Re: Term for Possessive Structure (was: Types of Possession)
|From:||ROGER MILLS <rfmilly@...>|
|Date:||Monday, January 14, 2008, 21:29|
>I have decided to use a construct state to indicate possession by an
>animate agent. Now I'm looking for a grammatical term to describe
>this specific kind of possession.
>"Alienable vs. inalienable" doesn't apply because one can say `angar
>venkos,' the courier's message, as well as `angar kaflos,' the
>courier's head. `Angar' would be the construct form of `angarus.' The
>construct form is the root of the word.
>In keeping with its use with animate agents, one would also
>say, `vaas kaflos,' the vulture's head (vaas < vaases), and `dor
>vaalos,' the tree's leaf (dor < doris).
>Likewise with certain natural phenomena which are viewed as animate,
>e.g., `suul lheras,' the sun's heat (suul < suules).
>Possession by an inanimate object would continue to be expressed by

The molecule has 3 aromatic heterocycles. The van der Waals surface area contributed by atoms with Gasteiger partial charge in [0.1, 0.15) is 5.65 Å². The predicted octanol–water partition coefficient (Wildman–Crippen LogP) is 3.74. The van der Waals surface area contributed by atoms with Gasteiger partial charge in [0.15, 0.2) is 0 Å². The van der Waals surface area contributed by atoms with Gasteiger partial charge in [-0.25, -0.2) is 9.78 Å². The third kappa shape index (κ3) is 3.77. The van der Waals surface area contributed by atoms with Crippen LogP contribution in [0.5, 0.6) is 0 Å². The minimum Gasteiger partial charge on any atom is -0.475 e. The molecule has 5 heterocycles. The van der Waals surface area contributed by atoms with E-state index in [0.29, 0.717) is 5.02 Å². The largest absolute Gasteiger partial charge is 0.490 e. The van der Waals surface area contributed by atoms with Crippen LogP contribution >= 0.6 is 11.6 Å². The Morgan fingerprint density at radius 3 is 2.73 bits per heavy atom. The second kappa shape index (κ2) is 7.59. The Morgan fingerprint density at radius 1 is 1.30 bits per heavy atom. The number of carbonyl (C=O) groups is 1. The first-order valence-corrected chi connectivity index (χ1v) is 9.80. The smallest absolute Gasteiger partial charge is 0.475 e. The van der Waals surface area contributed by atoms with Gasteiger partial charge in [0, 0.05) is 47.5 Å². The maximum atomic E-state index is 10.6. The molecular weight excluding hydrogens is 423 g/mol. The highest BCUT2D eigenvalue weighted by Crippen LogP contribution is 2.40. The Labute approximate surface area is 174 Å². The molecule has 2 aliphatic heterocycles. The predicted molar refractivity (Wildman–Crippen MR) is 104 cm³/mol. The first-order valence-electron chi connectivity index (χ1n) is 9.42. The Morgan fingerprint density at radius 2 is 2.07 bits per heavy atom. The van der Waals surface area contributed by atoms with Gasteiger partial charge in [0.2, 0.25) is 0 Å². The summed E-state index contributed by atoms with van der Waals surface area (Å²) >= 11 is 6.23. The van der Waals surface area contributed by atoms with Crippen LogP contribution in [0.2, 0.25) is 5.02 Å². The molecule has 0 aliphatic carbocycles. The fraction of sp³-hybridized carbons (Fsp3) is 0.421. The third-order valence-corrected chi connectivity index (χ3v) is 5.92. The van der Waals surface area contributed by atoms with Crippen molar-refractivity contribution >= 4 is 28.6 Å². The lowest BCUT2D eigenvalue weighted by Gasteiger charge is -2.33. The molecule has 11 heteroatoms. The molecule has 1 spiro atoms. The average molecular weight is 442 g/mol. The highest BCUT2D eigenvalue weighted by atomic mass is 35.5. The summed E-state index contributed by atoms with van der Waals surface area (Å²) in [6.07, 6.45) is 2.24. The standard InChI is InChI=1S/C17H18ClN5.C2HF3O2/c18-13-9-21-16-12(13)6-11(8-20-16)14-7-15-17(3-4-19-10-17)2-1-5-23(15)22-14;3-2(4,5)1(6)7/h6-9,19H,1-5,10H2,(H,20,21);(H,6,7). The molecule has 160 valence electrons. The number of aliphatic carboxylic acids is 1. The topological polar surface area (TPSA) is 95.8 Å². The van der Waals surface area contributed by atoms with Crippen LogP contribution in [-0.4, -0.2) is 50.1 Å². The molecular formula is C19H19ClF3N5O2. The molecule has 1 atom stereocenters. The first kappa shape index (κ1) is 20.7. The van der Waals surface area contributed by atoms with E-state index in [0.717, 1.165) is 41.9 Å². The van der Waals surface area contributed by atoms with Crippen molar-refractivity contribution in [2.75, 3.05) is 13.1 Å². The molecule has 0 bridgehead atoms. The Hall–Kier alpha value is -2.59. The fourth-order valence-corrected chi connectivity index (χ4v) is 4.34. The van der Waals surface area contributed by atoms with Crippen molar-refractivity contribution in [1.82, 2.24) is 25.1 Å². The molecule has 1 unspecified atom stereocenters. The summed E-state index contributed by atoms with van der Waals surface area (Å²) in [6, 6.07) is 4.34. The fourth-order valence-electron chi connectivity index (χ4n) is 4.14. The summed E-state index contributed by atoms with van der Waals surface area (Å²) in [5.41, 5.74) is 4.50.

>the genitive case, e.g., eensosyo acos,' the sword's point.
>Any suggestions as to what I could call this type of possession?
This is quite similar to possession in Kash, except there, it's the other
way around-- animate possessors (including some natural phenomena) use the
genitive, inanimates use a different construction, with a little ambiguity
involving "intrinsic" parts of things--
palace duke-gen 'the duke's palace'
heat of the sun
rooms of the palace
top table-gen 'top of the (specific) table' OR
top-its table (or maybe this means 'top of a table (generic)'-- hmm, hadn't
occurred to me!! OTOH nihiÃ±i laca yu [+def] could also mean 'top of the
(spec.) table'-- as they say, all grammars leak :-))))
But I have no technical term for this distinction; just "animate vs.
inanimate possession" on the theory that inanimate things cannot truly